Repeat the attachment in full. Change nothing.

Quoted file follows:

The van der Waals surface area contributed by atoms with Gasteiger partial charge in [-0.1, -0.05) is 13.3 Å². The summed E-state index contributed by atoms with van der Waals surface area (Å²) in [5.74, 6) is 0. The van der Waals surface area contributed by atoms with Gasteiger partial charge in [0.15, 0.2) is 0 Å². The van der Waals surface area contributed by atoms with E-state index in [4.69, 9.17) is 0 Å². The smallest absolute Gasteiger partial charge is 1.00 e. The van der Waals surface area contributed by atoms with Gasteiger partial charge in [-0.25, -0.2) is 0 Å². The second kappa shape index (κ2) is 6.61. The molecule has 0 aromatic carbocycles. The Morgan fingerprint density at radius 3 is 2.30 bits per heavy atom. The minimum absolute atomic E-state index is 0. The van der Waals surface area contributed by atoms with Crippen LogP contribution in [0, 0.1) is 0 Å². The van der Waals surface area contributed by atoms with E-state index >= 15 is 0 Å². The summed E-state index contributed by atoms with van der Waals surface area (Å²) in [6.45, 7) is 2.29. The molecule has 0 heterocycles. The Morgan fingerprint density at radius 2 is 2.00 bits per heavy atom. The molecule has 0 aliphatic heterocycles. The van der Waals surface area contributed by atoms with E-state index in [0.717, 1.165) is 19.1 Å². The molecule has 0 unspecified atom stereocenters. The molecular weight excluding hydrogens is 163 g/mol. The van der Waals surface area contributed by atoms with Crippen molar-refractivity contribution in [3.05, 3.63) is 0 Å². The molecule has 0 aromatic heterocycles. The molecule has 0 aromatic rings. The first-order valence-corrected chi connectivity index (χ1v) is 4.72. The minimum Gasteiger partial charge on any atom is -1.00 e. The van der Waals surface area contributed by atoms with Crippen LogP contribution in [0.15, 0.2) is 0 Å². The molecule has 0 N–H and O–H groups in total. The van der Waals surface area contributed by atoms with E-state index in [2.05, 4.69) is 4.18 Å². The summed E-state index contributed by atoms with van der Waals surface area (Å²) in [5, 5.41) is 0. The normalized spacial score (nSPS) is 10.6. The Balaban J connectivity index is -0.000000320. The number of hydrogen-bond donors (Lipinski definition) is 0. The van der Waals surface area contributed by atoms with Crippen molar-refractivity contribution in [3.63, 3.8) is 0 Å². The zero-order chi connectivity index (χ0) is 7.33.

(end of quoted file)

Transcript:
The van der Waals surface area contributed by atoms with Gasteiger partial charge in [-0.1, -0.05) is 13.3 Å². The summed E-state index contributed by atoms with van der Waals surface area (Å²) in [5.74, 6) is 0. The van der Waals surface area contributed by atoms with Gasteiger partial charge in [0.15, 0.2) is 0 Å². The van der Waals surface area contributed by atoms with E-state index in [4.69, 9.17) is 0 Å². The smallest absolute Gasteiger partial charge is 1.00 e. The van der Waals surface area contributed by atoms with Gasteiger partial charge in [-0.25, -0.2) is 0 Å². The second kappa shape index (κ2) is 6.61. The molecule has 0 aromatic carbocycles. The Morgan fingerprint density at radius 3 is 2.30 bits per heavy atom. The minimum absolute atomic E-state index is 0. The van der Waals surface area contributed by atoms with Crippen LogP contribution in [0, 0.1) is 0 Å². The van der Waals surface area contributed by atoms with E-state index >= 15 is 0 Å². The summed E-state index contributed by atoms with van der Waals surface area (Å²) in [6.45, 7) is 2.29. The molecule has 0 heterocycles. The Morgan fingerprint density at radius 2 is 2.00 bits per heavy atom. The molecule has 0 aliphatic heterocycles. The van der Waals surface area contributed by atoms with E-state index in [0.717, 1.165) is 19.1 Å². The molecule has 0 unspecified atom stereocenters. The molecular weight excluding hydrogens is 163 g/mol. The van der Waals surface area contributed by atoms with Crippen molar-refractivity contribution in [3.05, 3.63) is 0 Å². The molecule has 0 aromatic heterocycles. The molecule has 0 aromatic rings. The first-order valence-corrected chi connectivity index (χ1v) is 4.72. The minimum Gasteiger partial charge on any atom is -1.00 e. The van der Waals surface area contributed by atoms with Crippen LogP contribution in [0.15, 0.2) is 0 Å². The molecule has 0 N–H and O–H groups in total. The van der Waals surface area contributed by atoms with E-state index in [2.05, 4.69) is 4.18 Å². The summed E-state index contributed by atoms with van der Waals surface area (Å²) in [5, 5.41) is 0. The normalized spacial score (nSPS) is 10.6. The Balaban J connectivity index is -0.000000320. The number of hydrogen-bond donors (Lipinski definition) is 0. The van der Waals surface area contributed by atoms with Crippen molar-refractivity contribution in [3.63, 3.8) is 0 Å². The zero-order chi connectivity index (χ0) is 7.33.